Roth 403b rmd question

Have a question about your personal investments? No matter how simple or complex, you can ask it here.
Post Reply
Digger1000
Posts: 3
Joined: Sat May 13, 2017 4:27 pm

Roth 403b rmd question

Post by Digger1000 » Wed Jul 11, 2018 1:39 pm

Does a Roth 403b have rmd at age 70.5? I know Roth IRA does not but Roth 401k does.

Thanx for any help.

User avatar
CyclingDuo
Posts: 1778
Joined: Fri Jan 06, 2017 9:07 am

Re: Roth 403b rmd question

Post by CyclingDuo » Wed Jul 11, 2018 1:56 pm

Digger1000 wrote:
Wed Jul 11, 2018 1:39 pm
Does a Roth 403b have rmd at age 70.5? I know Roth IRA does not but Roth 401k does.

Thanx for any help.
Yes. A Roth 401k/403b both have RMD's. They are treated the same.
"Everywhere is within walking distance if you have the time." ~ Steven Wright

MathWizard
Posts: 3047
Joined: Tue Jul 26, 2011 1:35 pm

Re: Roth 403b rmd question

Post by MathWizard » Wed Jul 11, 2018 2:13 pm

You can roll over the ROTH 403b into a ROTH IRA, and avoid the RMD.

There is a five year rule, but that applies to when you first opened the
ROTH IRA. So if you have a ROTH 403b (or ROTH 401k) the open a ROTH IRA
as soon as you can, even if it is only $100, so that you have somewhere to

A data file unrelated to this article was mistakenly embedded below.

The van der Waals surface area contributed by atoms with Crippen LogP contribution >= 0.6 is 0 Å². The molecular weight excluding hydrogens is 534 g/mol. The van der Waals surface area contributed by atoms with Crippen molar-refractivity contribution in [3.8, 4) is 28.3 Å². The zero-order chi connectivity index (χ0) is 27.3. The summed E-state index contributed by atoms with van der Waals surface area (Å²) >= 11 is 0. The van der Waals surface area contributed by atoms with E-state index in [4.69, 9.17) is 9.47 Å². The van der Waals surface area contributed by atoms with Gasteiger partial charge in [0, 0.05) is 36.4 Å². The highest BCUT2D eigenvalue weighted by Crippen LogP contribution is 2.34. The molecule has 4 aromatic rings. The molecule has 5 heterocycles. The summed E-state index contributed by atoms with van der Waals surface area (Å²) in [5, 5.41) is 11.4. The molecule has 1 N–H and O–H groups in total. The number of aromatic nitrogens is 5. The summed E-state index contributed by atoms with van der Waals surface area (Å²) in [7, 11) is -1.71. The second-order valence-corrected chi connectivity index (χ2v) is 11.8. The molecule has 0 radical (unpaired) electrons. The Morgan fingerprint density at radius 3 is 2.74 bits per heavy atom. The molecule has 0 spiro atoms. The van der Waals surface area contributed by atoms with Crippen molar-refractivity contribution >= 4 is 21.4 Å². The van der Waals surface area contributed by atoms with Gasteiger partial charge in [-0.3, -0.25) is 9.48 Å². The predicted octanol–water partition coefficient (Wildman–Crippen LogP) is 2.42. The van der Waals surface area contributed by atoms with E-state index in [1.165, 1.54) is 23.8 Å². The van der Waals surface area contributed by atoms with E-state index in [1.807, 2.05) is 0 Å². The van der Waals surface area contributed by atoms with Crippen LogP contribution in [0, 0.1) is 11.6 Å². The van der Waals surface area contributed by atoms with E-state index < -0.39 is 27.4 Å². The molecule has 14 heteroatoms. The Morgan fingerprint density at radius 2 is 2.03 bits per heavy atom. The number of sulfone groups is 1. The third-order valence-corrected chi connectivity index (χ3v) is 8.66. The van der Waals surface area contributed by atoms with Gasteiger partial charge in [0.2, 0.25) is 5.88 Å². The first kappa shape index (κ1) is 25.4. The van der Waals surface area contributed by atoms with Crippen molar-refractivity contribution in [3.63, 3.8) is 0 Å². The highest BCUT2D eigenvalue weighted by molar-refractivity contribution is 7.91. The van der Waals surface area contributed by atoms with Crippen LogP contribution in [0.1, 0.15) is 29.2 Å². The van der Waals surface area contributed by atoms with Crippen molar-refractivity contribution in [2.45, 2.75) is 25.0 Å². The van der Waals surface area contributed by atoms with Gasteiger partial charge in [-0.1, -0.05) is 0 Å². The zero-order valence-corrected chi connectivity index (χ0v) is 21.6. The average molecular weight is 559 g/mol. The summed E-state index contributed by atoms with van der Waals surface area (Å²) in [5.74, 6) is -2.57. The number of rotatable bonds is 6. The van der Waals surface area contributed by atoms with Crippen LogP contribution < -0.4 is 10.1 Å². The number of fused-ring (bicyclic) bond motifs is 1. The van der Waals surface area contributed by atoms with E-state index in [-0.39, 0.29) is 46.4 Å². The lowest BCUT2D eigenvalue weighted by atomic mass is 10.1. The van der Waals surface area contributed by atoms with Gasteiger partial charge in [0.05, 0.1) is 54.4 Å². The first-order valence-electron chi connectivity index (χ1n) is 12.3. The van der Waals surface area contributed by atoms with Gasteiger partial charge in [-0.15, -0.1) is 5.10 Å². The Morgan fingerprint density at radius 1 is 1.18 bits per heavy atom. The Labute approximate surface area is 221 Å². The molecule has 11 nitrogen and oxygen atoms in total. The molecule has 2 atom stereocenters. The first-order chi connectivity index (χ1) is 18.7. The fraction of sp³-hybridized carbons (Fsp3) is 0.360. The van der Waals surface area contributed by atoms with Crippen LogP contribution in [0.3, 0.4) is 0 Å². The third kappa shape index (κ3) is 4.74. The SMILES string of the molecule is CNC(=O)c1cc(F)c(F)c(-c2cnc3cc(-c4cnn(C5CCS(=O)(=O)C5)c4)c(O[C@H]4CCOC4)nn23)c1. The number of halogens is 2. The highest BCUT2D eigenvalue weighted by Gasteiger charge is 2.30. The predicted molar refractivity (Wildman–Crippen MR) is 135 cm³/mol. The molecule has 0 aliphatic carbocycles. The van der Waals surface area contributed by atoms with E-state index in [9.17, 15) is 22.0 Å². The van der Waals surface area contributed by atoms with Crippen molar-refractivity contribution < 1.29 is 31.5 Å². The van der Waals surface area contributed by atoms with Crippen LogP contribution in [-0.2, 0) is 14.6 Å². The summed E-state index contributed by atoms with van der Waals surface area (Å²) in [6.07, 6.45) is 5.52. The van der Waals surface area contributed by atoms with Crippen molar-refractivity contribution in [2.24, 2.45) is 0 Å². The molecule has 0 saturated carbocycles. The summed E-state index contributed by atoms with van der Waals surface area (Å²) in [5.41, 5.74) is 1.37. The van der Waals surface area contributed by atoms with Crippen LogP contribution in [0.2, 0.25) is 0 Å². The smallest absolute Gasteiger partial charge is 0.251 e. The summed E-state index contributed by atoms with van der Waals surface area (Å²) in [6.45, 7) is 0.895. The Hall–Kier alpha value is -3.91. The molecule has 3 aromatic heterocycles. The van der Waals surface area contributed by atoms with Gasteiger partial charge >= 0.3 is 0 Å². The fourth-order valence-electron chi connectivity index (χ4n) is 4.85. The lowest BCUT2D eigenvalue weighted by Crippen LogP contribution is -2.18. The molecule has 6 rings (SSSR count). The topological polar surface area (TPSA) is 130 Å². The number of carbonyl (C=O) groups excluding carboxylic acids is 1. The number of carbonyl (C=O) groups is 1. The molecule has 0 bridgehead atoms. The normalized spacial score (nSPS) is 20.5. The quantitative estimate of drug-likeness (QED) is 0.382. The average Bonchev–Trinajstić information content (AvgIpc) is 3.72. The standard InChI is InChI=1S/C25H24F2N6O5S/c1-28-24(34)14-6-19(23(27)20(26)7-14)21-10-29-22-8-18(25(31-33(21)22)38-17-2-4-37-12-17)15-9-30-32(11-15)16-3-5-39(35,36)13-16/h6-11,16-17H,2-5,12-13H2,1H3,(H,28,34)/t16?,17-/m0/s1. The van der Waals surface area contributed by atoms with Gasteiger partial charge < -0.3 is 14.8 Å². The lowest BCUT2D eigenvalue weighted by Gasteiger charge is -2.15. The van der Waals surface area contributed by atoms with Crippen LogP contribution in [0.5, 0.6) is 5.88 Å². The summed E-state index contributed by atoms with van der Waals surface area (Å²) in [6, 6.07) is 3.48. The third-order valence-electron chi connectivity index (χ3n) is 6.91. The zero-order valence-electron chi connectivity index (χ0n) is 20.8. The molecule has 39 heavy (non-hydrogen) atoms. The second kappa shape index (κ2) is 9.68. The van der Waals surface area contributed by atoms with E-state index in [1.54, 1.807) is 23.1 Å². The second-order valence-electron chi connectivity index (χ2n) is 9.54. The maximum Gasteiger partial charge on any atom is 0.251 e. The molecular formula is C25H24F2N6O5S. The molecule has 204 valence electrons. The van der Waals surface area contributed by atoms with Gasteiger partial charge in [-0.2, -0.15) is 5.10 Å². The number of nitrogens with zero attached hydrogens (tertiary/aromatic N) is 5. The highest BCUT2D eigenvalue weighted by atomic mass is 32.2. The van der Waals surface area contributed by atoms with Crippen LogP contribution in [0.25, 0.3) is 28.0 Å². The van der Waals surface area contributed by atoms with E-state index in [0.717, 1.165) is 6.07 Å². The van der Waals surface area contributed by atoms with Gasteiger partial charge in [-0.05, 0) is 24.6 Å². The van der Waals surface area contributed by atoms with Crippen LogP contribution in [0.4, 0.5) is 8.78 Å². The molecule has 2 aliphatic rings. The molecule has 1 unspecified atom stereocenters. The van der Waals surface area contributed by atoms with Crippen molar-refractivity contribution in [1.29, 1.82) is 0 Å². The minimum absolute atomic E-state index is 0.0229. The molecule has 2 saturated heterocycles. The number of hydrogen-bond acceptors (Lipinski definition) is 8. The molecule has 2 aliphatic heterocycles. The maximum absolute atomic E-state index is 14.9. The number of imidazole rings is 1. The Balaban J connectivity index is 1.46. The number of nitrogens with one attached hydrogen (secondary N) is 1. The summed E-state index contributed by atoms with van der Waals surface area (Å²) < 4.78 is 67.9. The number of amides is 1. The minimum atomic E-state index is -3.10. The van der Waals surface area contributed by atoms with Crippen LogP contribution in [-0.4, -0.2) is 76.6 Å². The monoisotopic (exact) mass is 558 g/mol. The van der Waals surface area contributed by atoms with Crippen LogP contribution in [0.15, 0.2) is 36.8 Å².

roll the 403b into.

See:

Code: Select all

https://www.investopedia.com/articles/personal-finance/063015/roth-401k-vs-roth-ira-one-better.asp

tenkuky
Posts: 567
Joined: Sun Dec 14, 2014 4:28 pm

Re: Roth 403b rmd question

Post by tenkuky » Wed Jul 11, 2018 3:09 pm

Is the 5-year rule for Roth IRA for each one or just the oldest one?
For example: I want to do Roth 403b deductions at work for a bit, and when I separate, roll it over into a Roth IRA.
Easier to do within trustee aka Fidelity which will be a new Roth IRA.
However, have had Roth IRA with Schwab for >15 years.
So is the Fido Roth "grandfathered" in age or will I need to do 2 rollovers, first internal and then ACATS from Fido to Schwab?

Thanks, and sorry if I hijacked this thread!

ExitStageLeft
Posts: 974
Joined: Sat Jan 20, 2018 4:02 pm

Re: Roth 403b rmd question

Post by ExitStageLeft » Wed Jul 11, 2018 3:37 pm

tenkuky wrote:
Wed Jul 11, 2018 3:09 pm
Is the 5-year rule for Roth IRA for each one or just the oldest one?
For example: I want to do Roth 403b deductions at work for a bit, and when I separate, roll it over into a Roth IRA.
Easier to do within trustee aka Fidelity which will be a new Roth IRA.
However, have had Roth IRA with Schwab for >15 years.
So is the Fido Roth "grandfathered" in age or will I need to do 2 rollovers, first internal and then ACATS from Fido to Schwab?

Thanks, and sorry if I hijacked this thread!
The date the oldest one was established is what matters to the IRS.

User avatar
chasingbutterflies
Posts: 61
Joined: Fri Apr 17, 2015 1:19 pm

Re: Roth 403b rmd question

Post by chasingbutterflies » Wed Jul 11, 2018 4:19 pm

I have a question about the Roth's as well. I'm 45 currently and opened a roth in 1998. I have about 13k regular contributions in it but everything else is either a conversion or a 'backdoor' contribution. Am I right that until I'm 59 1/2 I can only withdraw the 13k without penalty? A backdoor contribution is actually a conversion so that can't be withdrawn until I'm over 59. Is that correct?

Alan S.
Posts: 7794
Joined: Mon May 16, 2011 6:07 pm
Location: Prescott, AZ